‘I have the humble honor of writing many books. Which is the one being referred to, by your exalted highness?’ The Jeweler asked her politely.
‘The one about the prostitute who became the favorite of gods.’
‘All prostitutes are favorites of the gods.’ The Jeweler smiled a little. ‘But yes I am afraid, I wrote that book. Did it offend your majesty?’
‘No it didn’t. It rather pleased me.’
‘I am grateful for your pleasure.’ The Jeweler bowed again.
‘How may I be of any service to your majesty?’
‘I am looking for a rare ruby.’ The Princess rubbed her gloved hands in anticipation. ‘It is said that when a virgin is sacrificed to the gods by the tribes living in the great mountains of the East, her blood turns into rubies.’
‘Ah!’ The Jeweler grunted with pleasure and opened a small safe in the wall, hidden behind a painting. ‘I believe I have what you desire, though I fear it is just a gift of nature. No blood of the virgins was involved in its making.’
The Jeweler took out a small and weather-beaten leather purse from the safe and carefully opened it. Within the purse, on a bed of black velvet, lay a ruby. If people mistook it for the blood of virgins, they weren’t wrong. It was a thing of unparalleled beauty and of the purest red – each of its facets gleaming and pulsating, as if with a hidden desire. Against the black velvet, the ruby seemed to throb warmly, with a hidden life of its own.
‘Is this what your majesty was looking for?’ The Jeweler presented the ruby for the Princess’s scrutiny.
‘Yes!’ She whispered and her beautiful deep brown eyes glimmered with pleasure. ‘What do I owe you?’
‘If it pleases your majesty, I will accept your pleasure as the payment.’ The Jeweler was smiling at her.
The Princess looked up, expecting craftiness or mirth in the eyes of the old man. Instead, she found only profound satisfaction and perhaps affection. It was not the satisfaction that caught her attention. Rather it was the shadow of affection, which seemed too familiar – like musk riding the shoulders of the evening breeze, across the dimensions of space and time.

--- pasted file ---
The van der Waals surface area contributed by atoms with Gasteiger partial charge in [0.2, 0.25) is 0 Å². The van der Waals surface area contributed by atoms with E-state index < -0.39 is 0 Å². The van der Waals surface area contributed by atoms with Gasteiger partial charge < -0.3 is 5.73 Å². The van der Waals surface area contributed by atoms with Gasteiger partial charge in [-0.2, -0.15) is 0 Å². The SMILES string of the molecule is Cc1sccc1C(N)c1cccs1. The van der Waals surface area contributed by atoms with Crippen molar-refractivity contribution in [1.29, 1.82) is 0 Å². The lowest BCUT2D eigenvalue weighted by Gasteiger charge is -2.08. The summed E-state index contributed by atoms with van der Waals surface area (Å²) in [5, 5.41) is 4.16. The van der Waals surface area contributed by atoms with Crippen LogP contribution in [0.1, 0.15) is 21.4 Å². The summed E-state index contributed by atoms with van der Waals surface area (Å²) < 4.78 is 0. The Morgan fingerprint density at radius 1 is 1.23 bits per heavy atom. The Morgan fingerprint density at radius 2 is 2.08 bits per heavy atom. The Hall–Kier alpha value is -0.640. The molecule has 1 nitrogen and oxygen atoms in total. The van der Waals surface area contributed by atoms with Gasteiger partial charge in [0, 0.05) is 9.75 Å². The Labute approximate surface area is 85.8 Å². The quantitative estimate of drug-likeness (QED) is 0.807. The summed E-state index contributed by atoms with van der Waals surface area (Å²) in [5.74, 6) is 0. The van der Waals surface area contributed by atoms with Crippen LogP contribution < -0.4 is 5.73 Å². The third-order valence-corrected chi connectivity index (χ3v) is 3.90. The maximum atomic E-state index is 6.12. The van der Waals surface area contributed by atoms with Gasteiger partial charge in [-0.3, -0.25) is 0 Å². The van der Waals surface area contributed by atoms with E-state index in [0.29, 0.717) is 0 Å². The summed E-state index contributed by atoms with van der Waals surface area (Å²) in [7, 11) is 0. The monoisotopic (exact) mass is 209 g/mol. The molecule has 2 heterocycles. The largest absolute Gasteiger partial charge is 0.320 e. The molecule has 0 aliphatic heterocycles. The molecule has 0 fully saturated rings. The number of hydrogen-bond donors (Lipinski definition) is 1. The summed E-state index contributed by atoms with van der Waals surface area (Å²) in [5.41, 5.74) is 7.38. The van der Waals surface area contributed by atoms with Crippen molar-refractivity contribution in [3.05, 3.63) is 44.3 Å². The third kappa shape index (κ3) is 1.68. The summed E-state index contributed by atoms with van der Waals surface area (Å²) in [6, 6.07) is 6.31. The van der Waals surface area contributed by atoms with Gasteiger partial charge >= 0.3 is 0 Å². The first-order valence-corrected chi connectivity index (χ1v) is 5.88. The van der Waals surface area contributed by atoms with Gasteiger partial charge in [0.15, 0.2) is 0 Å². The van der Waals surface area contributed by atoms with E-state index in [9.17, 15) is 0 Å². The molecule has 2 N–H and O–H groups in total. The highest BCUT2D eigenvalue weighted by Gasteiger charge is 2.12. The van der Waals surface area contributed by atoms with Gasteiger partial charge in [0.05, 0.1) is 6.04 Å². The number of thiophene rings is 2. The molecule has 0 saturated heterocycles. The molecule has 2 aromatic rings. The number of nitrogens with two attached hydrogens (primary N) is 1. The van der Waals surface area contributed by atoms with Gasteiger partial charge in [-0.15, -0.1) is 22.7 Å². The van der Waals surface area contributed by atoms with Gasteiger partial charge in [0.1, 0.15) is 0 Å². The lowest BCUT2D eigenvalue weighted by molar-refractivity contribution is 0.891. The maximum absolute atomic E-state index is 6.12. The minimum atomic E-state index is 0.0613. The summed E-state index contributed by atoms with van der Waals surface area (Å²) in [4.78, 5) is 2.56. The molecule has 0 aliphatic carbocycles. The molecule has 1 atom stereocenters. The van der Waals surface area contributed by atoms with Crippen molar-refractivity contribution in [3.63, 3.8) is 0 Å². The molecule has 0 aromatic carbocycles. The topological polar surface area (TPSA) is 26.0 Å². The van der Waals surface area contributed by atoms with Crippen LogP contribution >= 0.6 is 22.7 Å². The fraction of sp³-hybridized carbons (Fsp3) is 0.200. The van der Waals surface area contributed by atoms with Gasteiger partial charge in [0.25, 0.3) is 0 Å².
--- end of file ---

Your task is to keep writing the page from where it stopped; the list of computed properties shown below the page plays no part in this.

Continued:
‘Are you sure? My pleasure is all you want?’ She asked and the old Jeweler just bowed his head in confirmation.
‘Oh I am very much sure of that.’
The Princess acknowledged the graciousness of the old man and turned to go. Then she suddenly stopped and turned back.
‘Have we ever met before?’
‘I am afraid……not in this lifetime at least.’ The Jeweler raised his eyes. ‘But yes we have met in another lifetime, too far away in the future.’
‘Do not mock my question.’ The Princess warned and the sharp Samurai blades furrowed her fair brow in anger. ‘How can I remember something from the future? How can something which yet lies in the future, has already happened?’
‘I dare not mock your majesty.’ The old man bowed his head humbly. ‘Time is but a river. Our souls drink from many places from this river, both simultaneously and consecutively. What happens in future has already occurred in the past. And what happened in the past is yet to happen in the future. It is not your majesty’s eyes but your soul that recognizes me.’
‘Do not try to confuse me old man; and do not invite my wrath.’ The Princess’s cheeks were flushed red. ‘I can be as terrible as I am kind.’
‘I do not doubt that.’ The old Jeweler seemed unaffected by the Princess’s tone. ‘But perhaps your majesty is not familiar with the river of time and the way it flows.’
‘Arrest this man this very instance and lock him up in the deepest dungeon.’ The Princess ordered her slaves. ‘Keep him locked up until he comes to his senses and tells me where I have seen him before.’